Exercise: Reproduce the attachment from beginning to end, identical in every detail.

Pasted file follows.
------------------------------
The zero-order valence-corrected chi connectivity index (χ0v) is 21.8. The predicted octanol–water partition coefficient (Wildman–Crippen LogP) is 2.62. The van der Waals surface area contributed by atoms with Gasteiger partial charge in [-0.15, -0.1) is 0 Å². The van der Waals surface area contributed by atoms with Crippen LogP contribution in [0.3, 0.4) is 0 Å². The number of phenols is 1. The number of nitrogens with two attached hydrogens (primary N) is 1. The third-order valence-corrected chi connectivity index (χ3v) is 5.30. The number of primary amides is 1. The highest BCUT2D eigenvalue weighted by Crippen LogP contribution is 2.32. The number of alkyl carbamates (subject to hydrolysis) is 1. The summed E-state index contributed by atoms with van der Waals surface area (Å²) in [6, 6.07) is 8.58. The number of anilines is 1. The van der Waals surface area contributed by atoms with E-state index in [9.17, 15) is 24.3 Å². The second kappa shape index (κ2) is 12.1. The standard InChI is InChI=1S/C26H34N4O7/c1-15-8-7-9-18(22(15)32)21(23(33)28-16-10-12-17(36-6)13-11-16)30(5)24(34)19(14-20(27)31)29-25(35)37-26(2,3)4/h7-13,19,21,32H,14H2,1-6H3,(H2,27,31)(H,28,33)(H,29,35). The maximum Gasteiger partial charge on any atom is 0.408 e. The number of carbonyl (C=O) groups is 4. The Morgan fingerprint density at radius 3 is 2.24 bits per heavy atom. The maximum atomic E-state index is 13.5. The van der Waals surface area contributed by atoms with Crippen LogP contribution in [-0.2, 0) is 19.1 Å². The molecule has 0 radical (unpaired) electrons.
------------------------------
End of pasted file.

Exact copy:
The zero-order valence-corrected chi connectivity index (χ0v) is 21.8. The predicted octanol–water partition coefficient (Wildman–Crippen LogP) is 2.62. The van der Waals surface area contributed by atoms with Gasteiger partial charge in [-0.15, -0.1) is 0 Å². The van der Waals surface area contributed by atoms with Crippen LogP contribution in [0.3, 0.4) is 0 Å². The number of phenols is 1. The number of nitrogens with two attached hydrogens (primary N) is 1. The third-order valence-corrected chi connectivity index (χ3v) is 5.30. The number of primary amides is 1. The highest BCUT2D eigenvalue weighted by Crippen LogP contribution is 2.32. The number of alkyl carbamates (subject to hydrolysis) is 1. The summed E-state index contributed by atoms with van der Waals surface area (Å²) in [6, 6.07) is 8.58. The number of anilines is 1. The van der Waals surface area contributed by atoms with E-state index in [9.17, 15) is 24.3 Å². The second kappa shape index (κ2) is 12.1. The standard InChI is InChI=1S/C26H34N4O7/c1-15-8-7-9-18(22(15)32)21(23(33)28-16-10-12-17(36-6)13-11-16)30(5)24(34)19(14-20(27)31)29-25(35)37-26(2,3)4/h7-13,19,21,32H,14H2,1-6H3,(H2,27,31)(H,28,33)(H,29,35). The maximum Gasteiger partial charge on any atom is 0.408 e. The number of carbonyl (C=O) groups is 4. The Morgan fingerprint density at radius 3 is 2.24 bits per heavy atom. The maximum atomic E-state index is 13.5. The van der Waals surface area contributed by atoms with Crippen LogP contribution in [-0.2, 0) is 19.1 Å². The molecule has 0 radical (unpaired) electrons.